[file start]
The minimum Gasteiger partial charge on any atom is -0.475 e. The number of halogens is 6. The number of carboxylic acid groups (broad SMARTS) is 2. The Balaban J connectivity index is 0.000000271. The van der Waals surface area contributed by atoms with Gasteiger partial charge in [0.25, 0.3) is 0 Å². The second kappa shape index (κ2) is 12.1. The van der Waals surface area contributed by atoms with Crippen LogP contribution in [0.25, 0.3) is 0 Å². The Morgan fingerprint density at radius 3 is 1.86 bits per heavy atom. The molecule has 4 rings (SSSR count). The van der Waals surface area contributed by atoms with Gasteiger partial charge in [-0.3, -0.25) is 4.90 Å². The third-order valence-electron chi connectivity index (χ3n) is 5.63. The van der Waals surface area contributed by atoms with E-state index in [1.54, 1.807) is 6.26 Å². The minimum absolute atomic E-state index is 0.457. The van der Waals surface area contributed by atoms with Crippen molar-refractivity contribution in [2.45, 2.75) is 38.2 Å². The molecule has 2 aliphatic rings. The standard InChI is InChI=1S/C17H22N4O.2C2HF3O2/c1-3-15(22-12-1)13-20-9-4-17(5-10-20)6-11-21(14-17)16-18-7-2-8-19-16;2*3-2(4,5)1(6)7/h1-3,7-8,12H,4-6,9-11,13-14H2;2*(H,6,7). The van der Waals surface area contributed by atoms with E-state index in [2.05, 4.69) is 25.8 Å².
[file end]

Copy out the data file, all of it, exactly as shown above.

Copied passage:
The minimum Gasteiger partial charge on any atom is -0.475 e. The number of halogens is 6. The number of carboxylic acid groups (broad SMARTS) is 2. The Balaban J connectivity index is 0.000000271. The van der Waals surface area contributed by atoms with Gasteiger partial charge in [0.25, 0.3) is 0 Å². The second kappa shape index (κ2) is 12.1. The van der Waals surface area contributed by atoms with Crippen LogP contribution in [0.25, 0.3) is 0 Å². The Morgan fingerprint density at radius 3 is 1.86 bits per heavy atom. The molecule has 4 rings (SSSR count). The van der Waals surface area contributed by atoms with Gasteiger partial charge in [-0.3, -0.25) is 4.90 Å². The third-order valence-electron chi connectivity index (χ3n) is 5.63. The van der Waals surface area contributed by atoms with E-state index in [1.54, 1.807) is 6.26 Å². The minimum absolute atomic E-state index is 0.457. The van der Waals surface area contributed by atoms with Crippen molar-refractivity contribution in [2.45, 2.75) is 38.2 Å². The molecule has 2 aliphatic rings. The standard InChI is InChI=1S/C17H22N4O.2C2HF3O2/c1-3-15(22-12-1)13-20-9-4-17(5-10-20)6-11-21(14-17)16-18-7-2-8-19-16;2*3-2(4,5)1(6)7/h1-3,7-8,12H,4-6,9-11,13-14H2;2*(H,6,7). The van der Waals surface area contributed by atoms with E-state index in [2.05, 4.69) is 25.8 Å².